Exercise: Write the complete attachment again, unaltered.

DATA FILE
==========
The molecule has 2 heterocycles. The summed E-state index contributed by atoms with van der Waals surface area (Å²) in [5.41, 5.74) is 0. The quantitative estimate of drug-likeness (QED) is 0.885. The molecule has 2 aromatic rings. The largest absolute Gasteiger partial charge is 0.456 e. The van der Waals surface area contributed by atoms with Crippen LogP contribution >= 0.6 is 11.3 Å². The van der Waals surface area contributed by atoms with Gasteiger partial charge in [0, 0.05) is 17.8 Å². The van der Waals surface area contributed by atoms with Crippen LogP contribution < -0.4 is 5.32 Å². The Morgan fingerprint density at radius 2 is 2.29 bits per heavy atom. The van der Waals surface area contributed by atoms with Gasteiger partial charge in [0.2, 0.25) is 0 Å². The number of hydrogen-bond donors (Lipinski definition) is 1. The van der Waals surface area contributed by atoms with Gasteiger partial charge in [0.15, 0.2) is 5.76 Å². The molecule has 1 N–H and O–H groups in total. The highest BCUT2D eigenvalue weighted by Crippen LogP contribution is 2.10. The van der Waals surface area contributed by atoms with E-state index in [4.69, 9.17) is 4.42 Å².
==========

The molecule has 2 heterocycles. The summed E-state index contributed by atoms with van der Waals surface area (Å²) in [5.41, 5.74) is 0. The quantitative estimate of drug-likeness (QED) is 0.885. The molecule has 2 aromatic rings. The largest absolute Gasteiger partial charge is 0.456 e. The van der Waals surface area contributed by atoms with Crippen LogP contribution >= 0.6 is 11.3 Å². The van der Waals surface area contributed by atoms with Gasteiger partial charge in [0, 0.05) is 17.8 Å². The van der Waals surface area contributed by atoms with Crippen LogP contribution < -0.4 is 5.32 Å². The Morgan fingerprint density at radius 2 is 2.29 bits per heavy atom. The van der Waals surface area contributed by atoms with Gasteiger partial charge in [0.2, 0.25) is 0 Å². The number of hydrogen-bond donors (Lipinski definition) is 1. The van der Waals surface area contributed by atoms with Gasteiger partial charge in [0.15, 0.2) is 5.76 Å². The molecule has 1 N–H and O–H groups in total. The highest BCUT2D eigenvalue weighted by Crippen LogP contribution is 2.10. The van der Waals surface area contributed by atoms with E-state index in [4.69, 9.17) is 4.42 Å².